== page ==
• When did the mass extinction occur?
408-360 million years ago

  • Why did the mass extinction occur?
The cause is unknown. But scientists have speculated two theories:

Glaciation: glaciation in Gondwana (when South America, Africa, Antartica, India, Arabia, Australia was still one continent) was specualted to be a possible cause of this mass extinction. Evidence suggests that the extinction had a greater impact on the warm-water marine lives than the cool-water marine lives. This leads to many paleontologists hypothesising the causation of the extinction to be global cooling, glaciation over the south-pole region. This is a similar cause to the Ordovician mass extinction's.

Samples of glacial deposit was found in South America which at the time was still part of Gondwana (in the south-pole region).

Meteorite impact

  • What was the evolutionary significance of this mass extinction?
The late Devonian Extinction killed 22 percent of marine families and 57 percent of marine genera. The extinction had the severest impact on the warm-water marine community, majorly the reef-builders. Although most reef-builder species did not go extinct, yet they remain rare until they evolve into the scleractinian corals (the modern corals that we see today) in the mesozoic period (248-65 million years ago). Other affected species include the jawless fish, Brachiopods (clam-like invertebrates), Conodonts (minute, tooth-shaped swimming invertebrates), and placoderms (armored-jawed fish).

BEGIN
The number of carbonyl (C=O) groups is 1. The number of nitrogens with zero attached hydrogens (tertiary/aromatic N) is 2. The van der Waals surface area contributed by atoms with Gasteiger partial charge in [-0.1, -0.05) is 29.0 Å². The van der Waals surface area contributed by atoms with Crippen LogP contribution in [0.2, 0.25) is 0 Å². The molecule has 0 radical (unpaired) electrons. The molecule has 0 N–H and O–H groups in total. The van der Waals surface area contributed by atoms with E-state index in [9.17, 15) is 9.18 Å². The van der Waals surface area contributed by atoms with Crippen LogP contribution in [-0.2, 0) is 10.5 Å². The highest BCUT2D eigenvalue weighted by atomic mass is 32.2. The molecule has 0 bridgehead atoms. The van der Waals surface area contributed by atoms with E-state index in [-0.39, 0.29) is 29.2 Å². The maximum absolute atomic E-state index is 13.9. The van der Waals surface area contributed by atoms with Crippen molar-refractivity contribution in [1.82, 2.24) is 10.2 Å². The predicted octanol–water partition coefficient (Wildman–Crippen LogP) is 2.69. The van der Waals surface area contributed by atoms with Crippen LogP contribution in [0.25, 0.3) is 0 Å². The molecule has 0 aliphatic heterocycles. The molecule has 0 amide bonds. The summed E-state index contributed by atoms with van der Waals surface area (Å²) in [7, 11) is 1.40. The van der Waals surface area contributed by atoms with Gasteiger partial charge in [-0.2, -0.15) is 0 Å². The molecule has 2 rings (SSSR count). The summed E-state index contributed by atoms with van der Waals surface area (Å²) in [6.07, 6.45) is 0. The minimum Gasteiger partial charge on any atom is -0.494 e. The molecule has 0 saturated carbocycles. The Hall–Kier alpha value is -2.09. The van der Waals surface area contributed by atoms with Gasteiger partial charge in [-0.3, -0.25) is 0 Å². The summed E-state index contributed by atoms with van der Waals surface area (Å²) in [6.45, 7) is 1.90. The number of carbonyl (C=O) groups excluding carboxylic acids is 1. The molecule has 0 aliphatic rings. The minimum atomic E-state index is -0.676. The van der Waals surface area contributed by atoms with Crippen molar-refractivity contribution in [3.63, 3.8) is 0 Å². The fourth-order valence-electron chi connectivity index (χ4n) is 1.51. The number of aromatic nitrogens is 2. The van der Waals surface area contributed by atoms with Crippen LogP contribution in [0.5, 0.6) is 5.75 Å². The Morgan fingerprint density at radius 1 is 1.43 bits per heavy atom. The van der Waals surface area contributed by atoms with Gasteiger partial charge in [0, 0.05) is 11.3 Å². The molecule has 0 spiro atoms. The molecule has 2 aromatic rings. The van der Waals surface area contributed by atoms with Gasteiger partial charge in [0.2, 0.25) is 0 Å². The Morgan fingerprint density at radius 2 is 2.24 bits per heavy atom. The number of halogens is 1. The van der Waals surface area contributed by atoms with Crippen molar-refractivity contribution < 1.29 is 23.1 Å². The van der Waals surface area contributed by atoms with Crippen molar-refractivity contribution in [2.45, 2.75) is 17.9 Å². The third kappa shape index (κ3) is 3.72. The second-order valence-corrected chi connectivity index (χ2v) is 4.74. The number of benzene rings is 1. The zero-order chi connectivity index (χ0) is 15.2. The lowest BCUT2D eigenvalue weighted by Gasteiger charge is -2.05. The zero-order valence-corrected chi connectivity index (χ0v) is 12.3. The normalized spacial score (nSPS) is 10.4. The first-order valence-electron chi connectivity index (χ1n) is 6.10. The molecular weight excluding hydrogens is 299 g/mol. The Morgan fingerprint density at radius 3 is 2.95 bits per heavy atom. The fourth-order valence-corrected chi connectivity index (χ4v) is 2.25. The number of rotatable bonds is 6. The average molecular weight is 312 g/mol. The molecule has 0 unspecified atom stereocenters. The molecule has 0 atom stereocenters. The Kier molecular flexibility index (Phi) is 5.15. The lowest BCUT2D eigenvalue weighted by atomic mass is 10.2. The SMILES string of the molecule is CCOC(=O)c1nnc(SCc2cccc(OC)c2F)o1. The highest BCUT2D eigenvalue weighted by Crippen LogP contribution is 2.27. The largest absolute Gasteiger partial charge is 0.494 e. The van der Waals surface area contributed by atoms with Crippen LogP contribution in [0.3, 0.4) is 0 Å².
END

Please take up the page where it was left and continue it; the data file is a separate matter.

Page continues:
external image fossil%20specimen%20stromatolite.JPGexternal image dev16b.jpg
Fossil of a devonian reef-builder Devonian reefs

  • Which organisms that remain today survived this mass extinction? Which one? Why? Have they evolved any further?
Mentioned above, the major reef-builders: the stromatoporoids, the rugose and the tabulate corals survived the mass extinction, but remained as uncommon species until they evolved into the modern corals in the mesozoic period after around 150 million years.

1) http://www.stoneartsofalaska.com/images/fossil%20specimen%20stromatolite.JPG
2) http://www.palaeos.com/Paleozoic/Devonian/Images/dev16b.jpg

1) http://park.org/Canada/Museum/extinction/devcause.html
2) http://park.org/Canada/Museum/extinction/devmass.html
3) http://www.space.com/scienceastronomy/planetearth/extinction_sidebar_000907.html